About new PRF algorithms (comments to draft-kato-ipsec-camellia-cmac96and128-01)
Tero Kivinen <kivinen <at> iki.fi>
2007-12-06 18:42:39 GMT
I read the draft-kato-ipsec-camellia-cmac96and128-01.txt and found one
big issue in there. It copies the RFC4434 and RFC4615 mechanism of
mixed fixed / variable length keys. Those documents are like they are
because we messed up with them, I do not think we want to copy that
kind of broken behavior any further. The new
draft-hoffman-ikev2bis-02.txt actually removes the fixed length prf
text from the IKEv2, and only says that it is used as special case for
those two RFCs (RFC 4434, RFC 4615):
modulus. Ni and Nr are the nonces, stripped of any headers. For
historical backwards-compatibility reasons, there are two PRFs that
are treated specially in this calculation. If the negotiated PRF is
AES-XCBC-PRF-128 [RFC4434] or AES-CMAC-PRF-128 [RFC4615], only the
first 64 bits of Ni and the first 64 bits of Nr are used in the
So I think we should change:
> The Camellia-CMAC-96 and Camellia-CMAC-PRF-128 Algorithms and Its Use
> with IPsec
> 5. Camellia-CMAC-PRF-128
> The Camellia-CMAC-PRF-128 algorithm is identical to Camellia-CMAC
> except that the 128-bit key length restriction is removed.
> IKEv2  uses PRFs for multiple purposes, most notably for
> generating keying material and authentication of the IKE_SA. The
> IKEv2 specification differentiates between PRFs with fixed key sizes
> and those with variable key sizes.
> When using Camellia-CMAC-PRF-128 as the PRF described in IKEv2,
> Camellia-CMAC-PRF-128 is considered to take fixed size (16 octets)
> keys for generating keying material but it takes variable key sizes
> for authentication.
> That is, when generating keying material, "half the bits must come
> from Ni and half from Nr, taking the first bits of each" as described
> in IKEv2, section 2.14; but for authenticating with shared secrets
> (IKEv2, section 2.16), the shared secret does not have to be 16
> octets and the length may vary.
The Camellia-CMAC-PRF-128 algorithm is identical to Camellia-CMAC
except that the 128-bit key length restriction is removed.
IKEv2  uses PRFs for multiple purposes, most notably for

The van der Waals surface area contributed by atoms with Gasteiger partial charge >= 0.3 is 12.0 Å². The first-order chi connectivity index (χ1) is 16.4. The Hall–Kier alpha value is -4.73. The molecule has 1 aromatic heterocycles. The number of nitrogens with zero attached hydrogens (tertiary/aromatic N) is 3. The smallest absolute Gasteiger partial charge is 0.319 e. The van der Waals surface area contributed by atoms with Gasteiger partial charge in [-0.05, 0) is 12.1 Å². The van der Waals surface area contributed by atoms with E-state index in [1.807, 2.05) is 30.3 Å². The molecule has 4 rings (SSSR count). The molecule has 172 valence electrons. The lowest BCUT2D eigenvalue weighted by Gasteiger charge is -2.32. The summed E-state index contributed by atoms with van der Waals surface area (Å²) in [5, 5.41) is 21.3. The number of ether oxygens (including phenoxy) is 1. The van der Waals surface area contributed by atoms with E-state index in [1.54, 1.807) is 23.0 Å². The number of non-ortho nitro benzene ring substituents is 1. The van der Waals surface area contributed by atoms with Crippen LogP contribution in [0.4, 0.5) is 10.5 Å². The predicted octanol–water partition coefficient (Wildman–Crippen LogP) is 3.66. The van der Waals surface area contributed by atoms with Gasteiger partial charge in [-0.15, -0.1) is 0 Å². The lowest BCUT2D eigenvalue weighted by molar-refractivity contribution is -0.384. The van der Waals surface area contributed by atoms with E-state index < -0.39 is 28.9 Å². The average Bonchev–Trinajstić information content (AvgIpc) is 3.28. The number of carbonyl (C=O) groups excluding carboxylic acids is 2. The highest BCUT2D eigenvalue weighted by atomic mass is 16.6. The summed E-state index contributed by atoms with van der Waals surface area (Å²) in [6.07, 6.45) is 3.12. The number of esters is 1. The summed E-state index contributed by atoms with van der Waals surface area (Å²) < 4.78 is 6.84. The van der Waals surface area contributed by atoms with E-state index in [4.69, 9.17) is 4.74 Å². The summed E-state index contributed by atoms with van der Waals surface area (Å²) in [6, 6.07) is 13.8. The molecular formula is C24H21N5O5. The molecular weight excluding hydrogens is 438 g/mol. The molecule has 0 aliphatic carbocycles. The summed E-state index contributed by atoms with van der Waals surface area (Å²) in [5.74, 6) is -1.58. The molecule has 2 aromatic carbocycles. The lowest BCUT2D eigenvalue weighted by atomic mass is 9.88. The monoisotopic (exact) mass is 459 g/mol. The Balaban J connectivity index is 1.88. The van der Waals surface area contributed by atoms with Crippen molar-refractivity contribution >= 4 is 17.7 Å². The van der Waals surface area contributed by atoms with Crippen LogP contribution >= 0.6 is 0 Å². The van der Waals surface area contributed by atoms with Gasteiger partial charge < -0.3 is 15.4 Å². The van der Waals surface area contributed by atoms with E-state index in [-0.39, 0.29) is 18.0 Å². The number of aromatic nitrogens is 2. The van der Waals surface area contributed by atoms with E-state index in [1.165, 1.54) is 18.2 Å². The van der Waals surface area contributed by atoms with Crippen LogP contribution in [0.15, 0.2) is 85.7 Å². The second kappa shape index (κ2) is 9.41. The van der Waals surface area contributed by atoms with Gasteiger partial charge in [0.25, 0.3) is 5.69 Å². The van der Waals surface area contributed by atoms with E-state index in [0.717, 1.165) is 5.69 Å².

generating keying material and authentication of the IKE_SA.
When using Camellia-CMAC-PRF-128 as the PRF described in IKEv2,
Camellia-CMAC-PRF-128 is considered to take variable key lenght in
all places, and the number of bits of keying material generated
when new keys are generated is 128 bits (i.e. when generating
keying material the length of SK_d, SK_pi, and SK_pr will be 128
When generating SKEYSEED the full Ni and Nr are used as key for the
As I think we do want to start using standard variable length PRF code
and specification for all future PRFs.
Here is also some small nits in the
> 1. Introduction
> Since optimized source code is provided by several open source
> lisences , Camellia is also adopted by several open source
> projects(Openssl, FreeBSD, Linux and Gran Paradiso). Additional API
> for Network Security Services (NSS) and IPsec stack of Linux and Free
> BSD are prepared or working progress for release.
Free BSD should be FreeBSD.
> 10. References
> 10.1. Normative
>  National Institute of Standards and Technology, "Recommendation
> for Block Cipher Modes of Operation:The CMAC Mode for
> Autentication", Special Publication 800-38B, May 2005.
>  Bradner, S., "Key words for use in RFCs to Indicate Requirement
> Levels", BCP 14, RFC 2119, March 1997.
>  Kent, S., "IP Authentication Header", RFC 4302, December 2005.
>  Kent, S., "IP Encapsulating Security Payload (ESP)", RFC 4303,
> December 2005.
>  Kaufman, C., "Internet Key Exchange (IKEv2) Protocol",
> RFC 4306, December 2005.
>  Thayer, R., Doraswamy, N., and R. Glenn, "IP Security Document
> Roadmap", RFC 2411, November 1998.
I do not think the roadmap document is really a normative reference.
Also I am not sure if the RFC 4302, 4303 or 4306 need to be normative
refence either, as you can implement Camellia-CMAC-96 and
Camellia-CMAC-PRF-128 without reading or understanding those documents
(you can most likely also use them in IPsec without reading those
documents :). I would move all of those - to the informative
>  Matsui, M., Nakajima, J., and S. Moriai, "A Description of the
> Camellia Encryption Algorithm", RFC 3713, April 2004.
> 10.2. Informative
>  Harkins, D. and D. Carrel, "The Internet Key Exchange (IKE)",
> RFC 2409, November 1998.
I cannot find any references to this in the document.
kivinen <at> safenet-inc.com